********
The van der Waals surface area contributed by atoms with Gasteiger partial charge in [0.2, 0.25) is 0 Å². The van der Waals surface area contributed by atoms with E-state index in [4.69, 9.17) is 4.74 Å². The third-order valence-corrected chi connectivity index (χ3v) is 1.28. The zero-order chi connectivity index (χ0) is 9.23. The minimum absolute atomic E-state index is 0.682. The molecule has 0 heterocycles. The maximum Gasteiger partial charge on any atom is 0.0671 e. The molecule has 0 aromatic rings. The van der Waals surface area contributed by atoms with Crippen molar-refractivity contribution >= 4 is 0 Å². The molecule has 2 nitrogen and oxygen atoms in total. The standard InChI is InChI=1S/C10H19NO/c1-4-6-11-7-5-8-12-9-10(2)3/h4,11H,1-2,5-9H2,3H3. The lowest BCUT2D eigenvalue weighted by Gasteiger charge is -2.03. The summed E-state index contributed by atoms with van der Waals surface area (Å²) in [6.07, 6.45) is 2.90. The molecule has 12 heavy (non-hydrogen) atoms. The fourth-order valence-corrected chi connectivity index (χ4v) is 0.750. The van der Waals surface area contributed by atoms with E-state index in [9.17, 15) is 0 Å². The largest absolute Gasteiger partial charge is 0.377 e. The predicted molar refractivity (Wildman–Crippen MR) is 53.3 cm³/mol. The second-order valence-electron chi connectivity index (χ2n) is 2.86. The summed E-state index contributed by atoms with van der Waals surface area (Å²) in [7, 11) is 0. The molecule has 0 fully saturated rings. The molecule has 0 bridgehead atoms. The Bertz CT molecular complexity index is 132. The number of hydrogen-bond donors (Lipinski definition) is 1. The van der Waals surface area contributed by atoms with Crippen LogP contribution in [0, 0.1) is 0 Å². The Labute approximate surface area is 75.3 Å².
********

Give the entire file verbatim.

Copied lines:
The van der Waals surface area contributed by atoms with Gasteiger partial charge in [0.2, 0.25) is 0 Å². The van der Waals surface area contributed by atoms with E-state index in [4.69, 9.17) is 4.74 Å². The third-order valence-corrected chi connectivity index (χ3v) is 1.28. The zero-order chi connectivity index (χ0) is 9.23. The minimum absolute atomic E-state index is 0.682. The molecule has 0 heterocycles. The maximum Gasteiger partial charge on any atom is 0.0671 e. The molecule has 0 aromatic rings. The van der Waals surface area contributed by atoms with Crippen molar-refractivity contribution >= 4 is 0 Å². The molecule has 2 nitrogen and oxygen atoms in total. The standard InChI is InChI=1S/C10H19NO/c1-4-6-11-7-5-8-12-9-10(2)3/h4,11H,1-2,5-9H2,3H3. The lowest BCUT2D eigenvalue weighted by Gasteiger charge is -2.03. The summed E-state index contributed by atoms with van der Waals surface area (Å²) in [6.07, 6.45) is 2.90. The molecule has 12 heavy (non-hydrogen) atoms. The fourth-order valence-corrected chi connectivity index (χ4v) is 0.750. The van der Waals surface area contributed by atoms with E-state index in [9.17, 15) is 0 Å². The largest absolute Gasteiger partial charge is 0.377 e. The predicted molar refractivity (Wildman–Crippen MR) is 53.3 cm³/mol. The second-order valence-electron chi connectivity index (χ2n) is 2.86. The summed E-state index contributed by atoms with van der Waals surface area (Å²) in [7, 11) is 0. The molecule has 0 fully saturated rings. The molecule has 0 bridgehead atoms. The Bertz CT molecular complexity index is 132. The number of hydrogen-bond donors (Lipinski definition) is 1. The van der Waals surface area contributed by atoms with Crippen LogP contribution in [0, 0.1) is 0 Å². The Labute approximate surface area is 75.3 Å².